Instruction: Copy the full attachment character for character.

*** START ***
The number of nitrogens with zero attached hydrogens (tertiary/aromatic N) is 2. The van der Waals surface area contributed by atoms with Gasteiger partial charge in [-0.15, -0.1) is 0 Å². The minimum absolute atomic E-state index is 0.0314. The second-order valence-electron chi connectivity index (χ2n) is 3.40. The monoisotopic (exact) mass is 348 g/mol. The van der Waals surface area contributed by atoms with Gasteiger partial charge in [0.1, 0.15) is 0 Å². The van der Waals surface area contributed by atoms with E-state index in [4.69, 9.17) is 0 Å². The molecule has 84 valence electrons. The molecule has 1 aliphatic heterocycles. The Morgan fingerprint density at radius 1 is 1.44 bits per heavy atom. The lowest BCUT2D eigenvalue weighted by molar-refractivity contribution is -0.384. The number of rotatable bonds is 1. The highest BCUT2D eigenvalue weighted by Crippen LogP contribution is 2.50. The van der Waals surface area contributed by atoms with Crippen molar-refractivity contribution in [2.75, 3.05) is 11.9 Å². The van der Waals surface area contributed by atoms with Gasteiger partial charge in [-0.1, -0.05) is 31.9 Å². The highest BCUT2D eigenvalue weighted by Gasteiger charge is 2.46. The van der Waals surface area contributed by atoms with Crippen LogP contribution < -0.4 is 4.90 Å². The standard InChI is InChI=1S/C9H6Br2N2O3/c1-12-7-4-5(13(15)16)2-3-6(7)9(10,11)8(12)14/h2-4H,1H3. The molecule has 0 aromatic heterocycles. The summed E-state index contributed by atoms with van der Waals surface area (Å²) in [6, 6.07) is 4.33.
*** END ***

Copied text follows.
The number of nitrogens with zero attached hydrogens (tertiary/aromatic N) is 2. The van der Waals surface area contributed by atoms with Gasteiger partial charge in [-0.15, -0.1) is 0 Å². The minimum absolute atomic E-state index is 0.0314. The second-order valence-electron chi connectivity index (χ2n) is 3.40. The monoisotopic (exact) mass is 348 g/mol. The van der Waals surface area contributed by atoms with Gasteiger partial charge in [0.1, 0.15) is 0 Å². The van der Waals surface area contributed by atoms with E-state index in [4.69, 9.17) is 0 Å². The molecule has 84 valence electrons. The molecule has 1 aliphatic heterocycles. The Morgan fingerprint density at radius 1 is 1.44 bits per heavy atom. The lowest BCUT2D eigenvalue weighted by molar-refractivity contribution is -0.384. The number of rotatable bonds is 1. The highest BCUT2D eigenvalue weighted by Crippen LogP contribution is 2.50. The van der Waals surface area contributed by atoms with Crippen molar-refractivity contribution in [2.75, 3.05) is 11.9 Å². The van der Waals surface area contributed by atoms with Gasteiger partial charge in [-0.1, -0.05) is 31.9 Å². The highest BCUT2D eigenvalue weighted by Gasteiger charge is 2.46. The van der Waals surface area contributed by atoms with Crippen LogP contribution < -0.4 is 4.90 Å². The standard InChI is InChI=1S/C9H6Br2N2O3/c1-12-7-4-5(13(15)16)2-3-6(7)9(10,11)8(12)14/h2-4H,1H3. The molecule has 0 aromatic heterocycles. The summed E-state index contributed by atoms with van der Waals surface area (Å²) in [6, 6.07) is 4.33.